The podcast recording of this event is available for download. The podcast is free for members of the NABE Regional/Utility Roundtable and KnowledgeLINK members, $15 for NABE members, and $60 for others. Click here to download or purchase the podcast.
Jonathan Rothwell is a senior research analyst at the Metropolitan Policy Program and focuses on urban economics, innovation, and economic opportunity. Since joining Brookings, he has co-authored reports on international exports from metropolitan areas, the size, location, and characteristics of green jobs, and how mismatches in the supply and demand for worker education affect unemployment. He is a frequent contributor to The Avenue blog at the New Republic, and he has published academic papers in journals such as Urban Studies, Social Science Quarterly, and American Law and Economics Review. He earned a master’s degree in economics from the New School and a Ph.D. in policy from Princeton University.
Dr. Timothy Considine is an SER Professor of Economics in the Department of Economics and Finance. He received his Ph.D. from Purdue University. His research on petroleum market analysis has been published in the top economics journals. Recently, The Cato Institute published his paper exploring management policy issues facing the U.S. Strategic Petroleum Reserve, and the U.S. Department of Energy's Office of the Strategic Petroleum Reserve currently uses his econometric model of world crude oil markets to estimate the market impacts of various management policies. Dr. Considine also worked as an economist at Bank of America, and as the lead analyst for natural gas deregulation on the U.S. Congressional Budget Office.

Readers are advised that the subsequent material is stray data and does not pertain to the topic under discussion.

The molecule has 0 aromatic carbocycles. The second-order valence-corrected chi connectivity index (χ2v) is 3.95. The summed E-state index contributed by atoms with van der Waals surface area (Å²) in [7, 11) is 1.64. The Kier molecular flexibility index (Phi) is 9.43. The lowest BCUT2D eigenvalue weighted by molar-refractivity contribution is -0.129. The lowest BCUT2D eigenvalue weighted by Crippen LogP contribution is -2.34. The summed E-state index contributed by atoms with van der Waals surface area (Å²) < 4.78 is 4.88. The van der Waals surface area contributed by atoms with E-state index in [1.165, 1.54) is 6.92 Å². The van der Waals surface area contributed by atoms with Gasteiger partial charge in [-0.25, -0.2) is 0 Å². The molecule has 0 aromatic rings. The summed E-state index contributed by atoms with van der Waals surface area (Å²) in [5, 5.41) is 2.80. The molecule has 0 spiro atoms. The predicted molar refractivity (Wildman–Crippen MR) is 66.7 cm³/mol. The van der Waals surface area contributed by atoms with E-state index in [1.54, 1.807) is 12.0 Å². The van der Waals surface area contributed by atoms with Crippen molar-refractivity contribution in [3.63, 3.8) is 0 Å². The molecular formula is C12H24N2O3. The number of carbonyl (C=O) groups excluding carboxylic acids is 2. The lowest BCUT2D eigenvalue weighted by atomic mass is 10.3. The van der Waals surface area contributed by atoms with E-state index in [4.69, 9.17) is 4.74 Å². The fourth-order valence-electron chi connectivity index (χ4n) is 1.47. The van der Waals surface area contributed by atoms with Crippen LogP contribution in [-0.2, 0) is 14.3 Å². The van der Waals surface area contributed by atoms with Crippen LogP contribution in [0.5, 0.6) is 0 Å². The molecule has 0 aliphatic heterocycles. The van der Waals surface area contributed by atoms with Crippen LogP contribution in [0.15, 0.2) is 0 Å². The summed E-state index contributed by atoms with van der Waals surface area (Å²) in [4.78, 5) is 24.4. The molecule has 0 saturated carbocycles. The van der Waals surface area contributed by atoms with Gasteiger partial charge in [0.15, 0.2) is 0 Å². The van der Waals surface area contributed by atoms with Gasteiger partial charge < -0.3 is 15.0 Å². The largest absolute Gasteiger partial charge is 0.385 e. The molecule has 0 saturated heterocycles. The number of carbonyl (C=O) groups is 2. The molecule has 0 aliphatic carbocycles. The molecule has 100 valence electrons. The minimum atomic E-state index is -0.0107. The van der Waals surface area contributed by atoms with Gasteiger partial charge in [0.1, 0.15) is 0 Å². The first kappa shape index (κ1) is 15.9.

“Slash, Tax & Bond: State Strategies for Closing Budget Gaps”
September 21, 2010
11:00 AM (ET)
Dan Levine, Corporate Relocation Consulting, MetroCompare LLC, moderator
Jim Eads, Executive Director, Federation of Tax Administrators slides
Luke Martel, Fiscal Affairs Office, National Conference of State Legislatures slides
Jonathan Turnbull, Managing Director - Power, Energy, Infrastructure, Lazard slides
States are taking many innovative approaches to addressing structural budget deficits while keeping a keen eye on their economic development and business climate environments. These strategies include efforts to reform state taxation, reduce baseline spending, monetize assets and utilize other public finance options. Join us for a panel discussion that will highlight the most significant and innovative of these trends.
Click here to register.
"Implications of the Gulf Oil Spill"
Tuesday, August 10
11:00 AM (ET)
The April 20, 2010 explosion of the Deepwater Horizon drilling platform and the resulting oil spill is having significant economic repercussions for the Gulf Coast economy and for energy firms operating in the region. Dr. David Dismukes from Louisiana State University's Center for Energy Studies and Michael Chriszt from the Federal Reserve Bank of Atlanta will discuss the implications of the spill on the national and regional economy and it's implications for the energy industry.
Click here to download the podcast..
Michael Chriszt is an assistant vice president with the Federal Reserve Bank of Atlanta's research department. He is responsible for the Regional Economic Information Network (REIN), which supports the Bank's monetary policy role. Previously, Mr. Chriszt served from 2004 to 2008 as director of international and regional analysis with responsibility for analysis of economic conditions in the Sixth Federal Reserve District as well as international economic developments. He joined the Bank in 1989 and moved to the research department in 1990. Mr. Chriszt is a member of the National Association for Business Economics and Vice Chair of the group's Regional Utility Roundtable.